VOL. 11 | NO. 2 | Saturday, January 13, 2018
By Don Wade
Jasbir Dhaliwal wears many titles – and carries many responsibilities – at the University of Memphis. He is vice provost of academic affairs and dean of the graduate school. He is chief innovation officer and the executive director of the FedEx Institute of Technology.
In all those capacities, he appreciates the value of the university attracting more international students. And the necessity.
“The largest high school class, historically, has now passed through the age they go to college,” Dhaliwal said. “So the next 10 years, even 20 years, the challenge for universities is to keep enrollment at the same level. The question is how do we fill that gap? So it’s a demographic issue and everyone is looking at how we approach that.”
Richard Dalton, left, a professor in the Intensive English for Internationals department at the University of Memphis, teaches Grammar 6 to Yuan Gao, far left, and Ana Barreto De Barros. (Memphis News/Houston Cofield)
Getting more international students is a way to bridge the gap and bring more tuition-paying students to the university.
“First, it solves the enrollment pressure,” he said. “Secondly, it’s a form of an export. Someone comes, stays here, pays tuition. … Australia, Canada and England have always been very proactive. They have done tremendously well, while we in the U.S. have been a little bit less aggressive.”
Only 616 of the U of M’s approximately 21,000 students are international, and the majority of them are graduate students. The recruiting emphasis, Dhaliwal says, is on international undergraduates. They now number less than 130 at the university.
“If we want to be a serious destination school for talent, both nationally and internationally, we need to do more to attract that talent to the university,” Dhaliwal said. “We have less than half the international students that (the University of Tennessee) Knoxville has, about half the international students as some other public schools across the state.
“The University of Cincinnati, for example, now has 3,500 international students. It’s a $39 billion market nationally. Everybody’s eating away at it.”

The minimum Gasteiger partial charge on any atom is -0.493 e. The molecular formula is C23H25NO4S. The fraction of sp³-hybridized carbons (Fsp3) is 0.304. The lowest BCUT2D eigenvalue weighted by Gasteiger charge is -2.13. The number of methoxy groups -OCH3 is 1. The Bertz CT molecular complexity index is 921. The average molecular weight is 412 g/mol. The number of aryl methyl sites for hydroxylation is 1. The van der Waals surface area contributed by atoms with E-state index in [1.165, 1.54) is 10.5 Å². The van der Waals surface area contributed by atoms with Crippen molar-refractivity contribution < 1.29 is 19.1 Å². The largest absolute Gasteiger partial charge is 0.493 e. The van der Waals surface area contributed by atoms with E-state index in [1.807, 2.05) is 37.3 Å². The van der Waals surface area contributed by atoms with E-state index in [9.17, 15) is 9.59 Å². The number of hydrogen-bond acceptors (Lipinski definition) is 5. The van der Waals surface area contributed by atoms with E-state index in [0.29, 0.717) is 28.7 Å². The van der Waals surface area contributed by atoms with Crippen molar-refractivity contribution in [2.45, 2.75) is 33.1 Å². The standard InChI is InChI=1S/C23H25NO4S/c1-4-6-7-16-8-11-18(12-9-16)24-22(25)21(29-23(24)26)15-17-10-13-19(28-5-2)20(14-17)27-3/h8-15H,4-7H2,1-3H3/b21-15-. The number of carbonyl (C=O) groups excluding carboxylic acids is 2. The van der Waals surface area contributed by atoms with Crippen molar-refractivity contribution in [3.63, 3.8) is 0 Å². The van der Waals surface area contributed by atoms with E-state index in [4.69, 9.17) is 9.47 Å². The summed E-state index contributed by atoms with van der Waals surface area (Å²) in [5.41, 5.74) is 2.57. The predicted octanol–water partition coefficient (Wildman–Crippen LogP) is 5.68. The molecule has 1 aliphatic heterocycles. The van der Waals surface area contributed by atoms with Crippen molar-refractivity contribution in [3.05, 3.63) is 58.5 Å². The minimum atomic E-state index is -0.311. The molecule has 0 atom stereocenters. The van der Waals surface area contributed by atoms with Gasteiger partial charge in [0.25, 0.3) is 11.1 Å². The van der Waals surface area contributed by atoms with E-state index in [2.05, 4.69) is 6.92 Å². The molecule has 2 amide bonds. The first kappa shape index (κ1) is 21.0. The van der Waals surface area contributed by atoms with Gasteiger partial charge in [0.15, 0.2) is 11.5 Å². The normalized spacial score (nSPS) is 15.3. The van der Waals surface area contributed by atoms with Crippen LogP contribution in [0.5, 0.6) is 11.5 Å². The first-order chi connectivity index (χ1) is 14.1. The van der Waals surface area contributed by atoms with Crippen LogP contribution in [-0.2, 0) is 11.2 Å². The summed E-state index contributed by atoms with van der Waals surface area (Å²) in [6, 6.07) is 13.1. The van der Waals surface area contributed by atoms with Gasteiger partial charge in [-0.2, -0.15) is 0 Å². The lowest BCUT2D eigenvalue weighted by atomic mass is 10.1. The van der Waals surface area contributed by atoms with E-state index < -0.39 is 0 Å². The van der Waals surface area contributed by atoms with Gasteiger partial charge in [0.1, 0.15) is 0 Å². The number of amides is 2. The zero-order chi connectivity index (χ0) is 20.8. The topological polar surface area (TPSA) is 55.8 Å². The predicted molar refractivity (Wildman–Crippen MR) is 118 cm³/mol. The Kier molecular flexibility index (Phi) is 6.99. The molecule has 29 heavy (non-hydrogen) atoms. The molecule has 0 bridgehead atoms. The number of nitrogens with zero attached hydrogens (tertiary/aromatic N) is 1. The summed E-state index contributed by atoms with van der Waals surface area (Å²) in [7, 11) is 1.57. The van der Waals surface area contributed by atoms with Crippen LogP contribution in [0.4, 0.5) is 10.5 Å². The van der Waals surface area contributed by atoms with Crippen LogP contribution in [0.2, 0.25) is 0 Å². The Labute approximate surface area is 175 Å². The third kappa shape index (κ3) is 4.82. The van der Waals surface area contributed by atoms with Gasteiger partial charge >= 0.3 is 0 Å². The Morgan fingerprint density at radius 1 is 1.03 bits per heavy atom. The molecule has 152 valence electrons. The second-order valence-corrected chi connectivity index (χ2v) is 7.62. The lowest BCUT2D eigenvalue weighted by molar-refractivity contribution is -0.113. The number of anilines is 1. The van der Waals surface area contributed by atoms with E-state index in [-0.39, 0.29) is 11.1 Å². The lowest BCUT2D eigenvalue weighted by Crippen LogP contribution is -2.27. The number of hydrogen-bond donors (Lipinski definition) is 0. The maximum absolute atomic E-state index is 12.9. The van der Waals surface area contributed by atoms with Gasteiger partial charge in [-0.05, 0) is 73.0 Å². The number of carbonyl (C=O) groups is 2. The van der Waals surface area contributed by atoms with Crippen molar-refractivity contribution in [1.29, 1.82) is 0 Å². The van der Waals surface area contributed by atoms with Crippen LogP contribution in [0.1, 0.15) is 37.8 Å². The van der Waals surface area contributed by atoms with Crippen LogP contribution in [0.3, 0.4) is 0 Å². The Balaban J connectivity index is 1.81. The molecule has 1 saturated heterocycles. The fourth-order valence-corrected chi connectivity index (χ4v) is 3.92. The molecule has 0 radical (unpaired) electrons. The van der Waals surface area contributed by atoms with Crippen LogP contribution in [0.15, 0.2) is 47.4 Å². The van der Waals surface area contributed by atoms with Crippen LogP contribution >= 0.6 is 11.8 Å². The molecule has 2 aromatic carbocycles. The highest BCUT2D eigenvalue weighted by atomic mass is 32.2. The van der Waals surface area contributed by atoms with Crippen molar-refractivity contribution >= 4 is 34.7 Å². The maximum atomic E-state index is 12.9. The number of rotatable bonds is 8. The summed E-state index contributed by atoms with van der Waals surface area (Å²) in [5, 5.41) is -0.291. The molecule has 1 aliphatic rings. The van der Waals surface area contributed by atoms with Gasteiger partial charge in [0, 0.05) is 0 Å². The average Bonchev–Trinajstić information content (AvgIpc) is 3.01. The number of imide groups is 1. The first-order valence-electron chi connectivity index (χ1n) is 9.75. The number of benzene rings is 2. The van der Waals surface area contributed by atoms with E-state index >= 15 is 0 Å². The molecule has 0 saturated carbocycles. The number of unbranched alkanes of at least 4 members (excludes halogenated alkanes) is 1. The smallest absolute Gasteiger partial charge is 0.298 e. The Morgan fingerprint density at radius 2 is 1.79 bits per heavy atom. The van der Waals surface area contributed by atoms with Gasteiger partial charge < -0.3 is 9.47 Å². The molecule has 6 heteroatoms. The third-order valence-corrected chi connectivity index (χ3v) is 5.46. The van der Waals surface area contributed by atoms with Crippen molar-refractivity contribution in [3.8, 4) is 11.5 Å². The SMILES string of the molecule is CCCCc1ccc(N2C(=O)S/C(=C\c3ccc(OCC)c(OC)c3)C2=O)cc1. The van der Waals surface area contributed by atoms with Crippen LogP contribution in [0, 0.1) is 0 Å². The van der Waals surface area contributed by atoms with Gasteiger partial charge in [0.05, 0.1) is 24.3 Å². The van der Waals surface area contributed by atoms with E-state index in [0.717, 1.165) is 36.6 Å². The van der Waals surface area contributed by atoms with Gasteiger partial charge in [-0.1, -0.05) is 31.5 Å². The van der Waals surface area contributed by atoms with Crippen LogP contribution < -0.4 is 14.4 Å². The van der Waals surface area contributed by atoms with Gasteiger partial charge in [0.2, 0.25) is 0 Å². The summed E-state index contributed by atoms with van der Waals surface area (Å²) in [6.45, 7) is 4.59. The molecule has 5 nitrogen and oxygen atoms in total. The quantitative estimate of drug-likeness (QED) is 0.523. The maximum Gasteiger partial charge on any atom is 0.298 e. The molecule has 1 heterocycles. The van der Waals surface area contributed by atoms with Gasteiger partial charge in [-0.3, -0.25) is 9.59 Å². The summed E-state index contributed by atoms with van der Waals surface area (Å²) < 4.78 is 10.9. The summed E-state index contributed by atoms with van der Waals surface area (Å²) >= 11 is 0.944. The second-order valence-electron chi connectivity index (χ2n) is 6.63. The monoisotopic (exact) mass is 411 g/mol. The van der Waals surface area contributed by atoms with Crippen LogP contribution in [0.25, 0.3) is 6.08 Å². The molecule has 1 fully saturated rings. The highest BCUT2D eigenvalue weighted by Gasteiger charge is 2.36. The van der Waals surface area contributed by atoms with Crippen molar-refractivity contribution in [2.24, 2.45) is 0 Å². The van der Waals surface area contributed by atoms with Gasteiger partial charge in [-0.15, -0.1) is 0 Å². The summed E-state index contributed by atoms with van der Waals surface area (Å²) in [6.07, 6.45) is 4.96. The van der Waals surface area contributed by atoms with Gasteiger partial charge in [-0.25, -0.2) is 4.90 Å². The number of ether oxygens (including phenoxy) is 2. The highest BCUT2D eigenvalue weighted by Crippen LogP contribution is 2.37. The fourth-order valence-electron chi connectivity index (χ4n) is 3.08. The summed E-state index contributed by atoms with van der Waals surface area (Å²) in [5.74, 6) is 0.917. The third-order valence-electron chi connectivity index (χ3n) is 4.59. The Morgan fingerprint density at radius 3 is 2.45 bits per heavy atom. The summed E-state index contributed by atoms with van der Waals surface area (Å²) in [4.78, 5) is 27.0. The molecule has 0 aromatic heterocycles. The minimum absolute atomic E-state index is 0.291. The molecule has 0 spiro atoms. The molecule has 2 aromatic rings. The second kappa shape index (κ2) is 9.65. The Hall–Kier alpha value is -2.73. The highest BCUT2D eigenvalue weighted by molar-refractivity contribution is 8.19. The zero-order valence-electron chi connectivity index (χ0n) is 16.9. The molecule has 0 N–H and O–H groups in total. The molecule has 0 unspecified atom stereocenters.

On the local level, the financial impact of international students at the U of M totaled some $23.7 million and supported 343 jobs during the 2016-17 academic year, according to the latest data from NAFSA: Association of International Educators.
The financial impact figure includes tuition, housing, dining and retail spending, transportation, telecommunications and health insurance.
Plus, recent economic studies indicate that if people study here and go back to their country, they spread the word.
“They are champions of where they got their education,” Dhaliwal said. “So chances are if they want do business (in the U.S.), they’ll come here.”
Richard Dalton, left, teaches English grammar to Fenglin Han, center, and Yuan Gao in Grammar 6, a course in the University of Memphis’ Intensive English for Internationals department. (Memphis News/Houston Cofield)
About a year ago, the U of M set up the Center for International Education Services to recruit international students and help them once they get on campus. The university is working with recruitment agencies in 30 different markets.
On campus, the goal is to pair international students with American students to help them get acclimated. Molly Stout, who is originally from Parsons, Tennessee (population 2,357), is in the program and paired with a student from Madrid, Spain.
His English is pretty good, she says, and many international students do well in the university setting. She says some students may initially need more help, adding, “Especially Japanese students because they come from a completely different culture.”
Others manage well when speaking with professors or other students, but might need some assistance in other areas.
“We try to accompany them if they’re doing something legal, like getting their driver’s license,” Stout said.
Stout previously studied abroad in Italy, but Dhaliwal says that’s an opportunity not available to many Memphis students.
“By and large, we serve not such a rich community and our students are already so much in debt, they don’t have funds to go abroad and have global experience,” he said, adding that if the university can instead attract international students, and they’ll pay to come here, “it solves something.”
In this competitive market for colleges and universities, rankings matter, too. And schools with a higher percentage of international students receiver better rankings and are viewed in a more prestigious light.
“Even midlevel universities in China recruit international students,” Dhaliwal said.
He says the U of M previously did not spend much time considering how international students impact its rankings, but that’s changing – as is the school’s overall recruitment efforts.
“We have a very good spread, over 50 countries,” he said of the international students coming to Memphis. “But we haven’t systematically attacked it as an economic market” until now.
“Historically, the international student has found Memphis and not the other way around. FedEx attracts talent from all over the world. International Paper, FedEx, AutoZone, all global and looking for talent. So they are telling us get the best and brightest.
“For our growth, this is a very important issue.”